Do you feel like you have a terrible memory when it comes to technology? Do your kids/family give you a hard time that you can't remember what they told you a few days ago? Do you wonder what is wrong with your brain, that it can't seem to 'get a handle' on anything technology-related?
So often, clients come to iTandCoffee for a class or appointment and, when they return again, are most apologetic (and often frustrated) that the can't remember anything about what we covered previously. Many will confess that they 'haven't touched' their device or have had very little chance to re-inforce what was previously learned. They will so often say that feel so hopeless at not being able to remember technology-related learnings.
It's normal to forget!
Well, the good news is that these clients are completely normal. If you feel this way, you too are completely normal!
While some people have a 'brain' for technology and tend to remember and learn technology 'stuff' more easily, there is a well-know principle describing why we don't retain information.
It is called the Forgetting Curve or the Curve of Forgetting, illustrated by the diagram above.
What is the Forgetting Curve?
This diagram represents how, if we don't revise/re-inforce/practise what we learn very soon after we learn it (or are shown it), it is as if we never learned it.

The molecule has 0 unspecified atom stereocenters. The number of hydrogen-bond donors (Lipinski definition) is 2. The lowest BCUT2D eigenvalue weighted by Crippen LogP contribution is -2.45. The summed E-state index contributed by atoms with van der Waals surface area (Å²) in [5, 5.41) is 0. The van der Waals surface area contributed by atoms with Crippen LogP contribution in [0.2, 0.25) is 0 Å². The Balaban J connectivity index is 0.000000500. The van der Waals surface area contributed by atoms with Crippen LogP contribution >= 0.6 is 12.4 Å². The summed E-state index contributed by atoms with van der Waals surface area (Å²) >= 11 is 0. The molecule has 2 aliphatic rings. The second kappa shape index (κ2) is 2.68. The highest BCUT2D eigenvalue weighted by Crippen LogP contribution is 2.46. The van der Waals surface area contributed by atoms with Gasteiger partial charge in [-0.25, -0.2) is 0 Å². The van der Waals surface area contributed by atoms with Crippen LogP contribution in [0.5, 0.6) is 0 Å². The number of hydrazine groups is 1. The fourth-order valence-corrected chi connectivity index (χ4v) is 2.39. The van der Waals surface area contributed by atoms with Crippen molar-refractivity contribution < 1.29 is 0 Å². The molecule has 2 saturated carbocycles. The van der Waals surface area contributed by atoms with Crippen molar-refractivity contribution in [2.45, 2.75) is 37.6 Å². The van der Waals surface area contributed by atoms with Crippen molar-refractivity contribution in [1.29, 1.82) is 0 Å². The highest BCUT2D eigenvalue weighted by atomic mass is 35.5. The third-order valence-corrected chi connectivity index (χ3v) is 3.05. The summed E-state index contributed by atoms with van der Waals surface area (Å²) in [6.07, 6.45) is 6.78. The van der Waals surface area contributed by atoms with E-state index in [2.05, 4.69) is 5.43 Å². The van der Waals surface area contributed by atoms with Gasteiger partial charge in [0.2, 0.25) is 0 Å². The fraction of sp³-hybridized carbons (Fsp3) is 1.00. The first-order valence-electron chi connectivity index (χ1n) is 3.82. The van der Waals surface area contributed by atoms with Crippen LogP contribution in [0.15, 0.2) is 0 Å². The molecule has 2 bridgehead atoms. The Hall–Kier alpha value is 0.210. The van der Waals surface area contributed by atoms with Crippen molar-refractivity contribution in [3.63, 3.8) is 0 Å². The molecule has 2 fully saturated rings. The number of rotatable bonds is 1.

If we learn something one day and only get to return to it 6 days later, we will generally find we have no (or very little) recollection of what we were taught.
But does the Forgetting Curve apply to me?
This diagram is shown to school and university students to explain why they need to revise, revise, revise. The same diagram applies for the rest of us too.
When I show clients this diagram and describe its meaning, their relief is palpable - the realisation that they are not stupid, but that they just don't use the technology often enough to re-inforce learnings. The solution is to practice, practice, practice!
How come the kids find technology so easy?
The 'digital natives' from the younger generations are on their devices constantly, and have a natural curiosity and confidence that allows them to explore and understand their devices.
Those who are not 'digital native's are not permanently connected to such devices and make less frequent use of them, making it harder to remember how to do things on these devices.
Added to this, lack of confidence and stress over technology (and having to ask impatient family members for help) can impede learning and greatly increase the 'rate of forgetting'.
Understanding and patient help is available ...
At iTandCoffee, we understand how hard it is to remember all that you learn. So we offer patient, plain-language classes and one-on-one assistance. Added to this, we also provide lots of resources to assist you after your time with us, including hard-copy guides, videos, customised notes, and more - to help you review and revise what you learned.
Talk to us how we can help to get more from your technology, through classes or one-on-one help. We can come to you if you can't get to our shop at Glen Iris*.
Call 1300 885 420 or 03 9886 0814 or email firstname.lastname@example.org.
* Depends on your location - ask us.
What's on at iTandCoffee ?
iTandCoffee is at 34 High Street Glen Iris 3146, Victoria Australia
Call 1300 885 420 or (03) 9886 0814
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